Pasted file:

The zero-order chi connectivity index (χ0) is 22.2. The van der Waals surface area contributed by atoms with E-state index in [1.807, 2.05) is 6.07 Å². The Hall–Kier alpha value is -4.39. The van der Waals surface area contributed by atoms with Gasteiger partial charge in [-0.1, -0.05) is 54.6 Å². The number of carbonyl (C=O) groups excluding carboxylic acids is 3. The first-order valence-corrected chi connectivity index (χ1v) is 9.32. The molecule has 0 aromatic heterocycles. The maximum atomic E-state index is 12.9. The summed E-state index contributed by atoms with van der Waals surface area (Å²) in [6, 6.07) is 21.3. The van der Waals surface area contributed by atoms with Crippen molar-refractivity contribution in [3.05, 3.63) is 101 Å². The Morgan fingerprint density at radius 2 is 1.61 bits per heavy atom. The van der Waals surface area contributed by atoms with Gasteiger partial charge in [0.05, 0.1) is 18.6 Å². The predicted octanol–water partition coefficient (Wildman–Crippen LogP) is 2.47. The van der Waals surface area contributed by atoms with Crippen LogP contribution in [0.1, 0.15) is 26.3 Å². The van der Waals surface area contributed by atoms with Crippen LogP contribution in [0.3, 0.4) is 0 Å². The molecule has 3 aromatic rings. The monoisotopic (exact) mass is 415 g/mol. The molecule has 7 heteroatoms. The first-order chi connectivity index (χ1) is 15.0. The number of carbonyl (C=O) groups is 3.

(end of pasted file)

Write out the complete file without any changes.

The zero-order chi connectivity index (χ0) is 22.2. The van der Waals surface area contributed by atoms with E-state index in [1.807, 2.05) is 6.07 Å². The Hall–Kier alpha value is -4.39. The van der Waals surface area contributed by atoms with Gasteiger partial charge in [-0.1, -0.05) is 54.6 Å². The number of carbonyl (C=O) groups excluding carboxylic acids is 3. The first-order valence-corrected chi connectivity index (χ1v) is 9.32. The molecule has 0 aromatic heterocycles. The maximum atomic E-state index is 12.9. The summed E-state index contributed by atoms with van der Waals surface area (Å²) in [6, 6.07) is 21.3. The van der Waals surface area contributed by atoms with Crippen molar-refractivity contribution in [3.05, 3.63) is 101 Å². The Morgan fingerprint density at radius 2 is 1.61 bits per heavy atom. The van der Waals surface area contributed by atoms with Gasteiger partial charge in [0.05, 0.1) is 18.6 Å². The predicted octanol–water partition coefficient (Wildman–Crippen LogP) is 2.47. The van der Waals surface area contributed by atoms with Crippen LogP contribution in [0.1, 0.15) is 26.3 Å². The van der Waals surface area contributed by atoms with Crippen LogP contribution in [0.3, 0.4) is 0 Å². The molecule has 3 aromatic rings. The monoisotopic (exact) mass is 415 g/mol. The molecule has 7 heteroatoms. The first-order chi connectivity index (χ1) is 15.0. The number of carbonyl (C=O) groups is 3.